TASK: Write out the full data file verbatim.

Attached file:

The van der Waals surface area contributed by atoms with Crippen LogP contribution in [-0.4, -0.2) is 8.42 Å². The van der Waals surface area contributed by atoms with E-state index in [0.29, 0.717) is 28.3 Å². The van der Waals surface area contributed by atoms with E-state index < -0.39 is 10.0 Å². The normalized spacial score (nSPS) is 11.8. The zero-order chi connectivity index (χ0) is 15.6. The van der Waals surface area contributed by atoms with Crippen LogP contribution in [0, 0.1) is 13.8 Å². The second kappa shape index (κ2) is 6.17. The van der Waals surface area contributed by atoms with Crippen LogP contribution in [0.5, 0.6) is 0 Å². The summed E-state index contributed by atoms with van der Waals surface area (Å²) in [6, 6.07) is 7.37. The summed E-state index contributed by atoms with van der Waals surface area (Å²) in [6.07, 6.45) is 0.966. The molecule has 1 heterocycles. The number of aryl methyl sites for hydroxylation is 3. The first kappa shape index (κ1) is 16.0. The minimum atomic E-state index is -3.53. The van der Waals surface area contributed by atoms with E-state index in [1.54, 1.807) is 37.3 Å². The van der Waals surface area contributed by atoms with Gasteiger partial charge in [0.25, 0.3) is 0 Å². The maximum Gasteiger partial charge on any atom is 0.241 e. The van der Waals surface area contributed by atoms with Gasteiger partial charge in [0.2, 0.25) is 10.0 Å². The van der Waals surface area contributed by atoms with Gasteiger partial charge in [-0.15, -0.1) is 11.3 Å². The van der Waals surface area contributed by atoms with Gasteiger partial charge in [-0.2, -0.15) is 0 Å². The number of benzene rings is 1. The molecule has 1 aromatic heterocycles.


The van der Waals surface area contributed by atoms with Crippen LogP contribution in [-0.4, -0.2) is 8.42 Å². The van der Waals surface area contributed by atoms with E-state index in [0.29, 0.717) is 28.3 Å². The van der Waals surface area contributed by atoms with E-state index < -0.39 is 10.0 Å². The normalized spacial score (nSPS) is 11.8. The zero-order chi connectivity index (χ0) is 15.6. The van der Waals surface area contributed by atoms with Crippen LogP contribution in [0, 0.1) is 13.8 Å². The second kappa shape index (κ2) is 6.17. The van der Waals surface area contributed by atoms with Crippen LogP contribution in [0.5, 0.6) is 0 Å². The summed E-state index contributed by atoms with van der Waals surface area (Å²) in [6, 6.07) is 7.37. The summed E-state index contributed by atoms with van der Waals surface area (Å²) in [6.07, 6.45) is 0.966. The molecule has 1 heterocycles. The number of aryl methyl sites for hydroxylation is 3. The first kappa shape index (κ1) is 16.0. The minimum atomic E-state index is -3.53. The van der Waals surface area contributed by atoms with E-state index in [1.54, 1.807) is 37.3 Å². The van der Waals surface area contributed by atoms with Gasteiger partial charge in [0.25, 0.3) is 0 Å². The maximum Gasteiger partial charge on any atom is 0.241 e. The van der Waals surface area contributed by atoms with Gasteiger partial charge in [0.2, 0.25) is 10.0 Å². The van der Waals surface area contributed by atoms with Gasteiger partial charge in [-0.15, -0.1) is 11.3 Å². The van der Waals surface area contributed by atoms with Gasteiger partial charge in [-0.2, -0.15) is 0 Å². The number of benzene rings is 1. The molecule has 1 aromatic heterocycles.